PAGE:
For example, it is important to watch credit changes of high-yield issuers closely, and an external manager who sits together in the same market as the issuers will be of great assistance to us. Additionally, we want to find managers who understand the mindset of an insurer.
Most managers run their portfolios in attempt to beat a benchmark, but a life insurance company seeks absolute return. We need someone who has the same philosophy as us, who takes into account our asset and liability requirements at the same time.
Q How have you responded to the low interest-rate environment?
A On the product side, we can launch insurance product denominated in foreign currency, so it is easier to find suitable assets to match our liabilities.
We have also lowered the guaranteed rate of new insurance policies, such as launching more products with mortality gain or medical insurance, but fewer which earn return by interest-rate spread. These new policies helped the company to bring down its overall liability costs.
On the investment side, we have increased our equity investment and overseas exposure. We have also increased the proportion of domestic loans in our portfolio, particularly mortgage loans. The good thing is, these loans have a floating interest rate and are more defensive in the low rate environment.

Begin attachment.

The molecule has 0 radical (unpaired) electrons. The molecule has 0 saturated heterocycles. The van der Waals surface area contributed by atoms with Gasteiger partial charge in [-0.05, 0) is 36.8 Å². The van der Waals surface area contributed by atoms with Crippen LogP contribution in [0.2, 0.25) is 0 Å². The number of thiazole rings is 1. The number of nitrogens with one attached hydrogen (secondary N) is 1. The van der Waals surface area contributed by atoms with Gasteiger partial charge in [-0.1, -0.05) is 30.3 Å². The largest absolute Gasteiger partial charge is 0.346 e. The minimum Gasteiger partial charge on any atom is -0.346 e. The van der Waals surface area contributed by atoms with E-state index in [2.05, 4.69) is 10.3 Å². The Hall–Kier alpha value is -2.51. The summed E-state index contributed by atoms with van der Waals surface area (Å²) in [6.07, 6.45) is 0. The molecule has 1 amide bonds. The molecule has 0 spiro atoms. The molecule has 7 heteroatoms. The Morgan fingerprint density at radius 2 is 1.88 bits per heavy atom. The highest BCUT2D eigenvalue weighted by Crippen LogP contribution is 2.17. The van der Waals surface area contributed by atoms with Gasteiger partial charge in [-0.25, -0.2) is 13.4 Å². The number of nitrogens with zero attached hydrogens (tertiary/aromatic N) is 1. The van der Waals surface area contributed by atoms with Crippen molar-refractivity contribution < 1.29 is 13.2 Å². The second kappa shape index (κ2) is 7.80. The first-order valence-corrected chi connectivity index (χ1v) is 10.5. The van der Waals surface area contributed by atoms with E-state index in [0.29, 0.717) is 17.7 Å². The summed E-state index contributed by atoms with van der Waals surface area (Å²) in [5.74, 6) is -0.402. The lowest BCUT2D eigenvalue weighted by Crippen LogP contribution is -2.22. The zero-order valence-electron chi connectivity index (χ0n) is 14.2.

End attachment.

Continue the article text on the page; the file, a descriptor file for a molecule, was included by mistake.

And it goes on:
Q How do you hedge interest-rate risk?
A When there is an interest rate hike, we use swaps to hedge the inflation risk. However, local swaps usually have a duration of only 3-5 years. Therefore we need to be more actively involved in asset allocation to hedge the risk when interest rates rise.
We also invest in real estate, mainly in commercial buildings both onshore and offshore to hedge inflation risk.
Q What’s your asset-liability management strategy?
A A life insurer usually has a liability of more than 10 years, and nowadays it is very difficult to find safe assets with duration more than 10 years. We always find it difficult to match asset and liability duration.
One challenge of asset liability management in Taiwan is that yield in the local market is too low and it is too shallow. Therefore we need to search for yield in the offshore market. In 2007 and 2008, we could still search for yield in Europe and the US.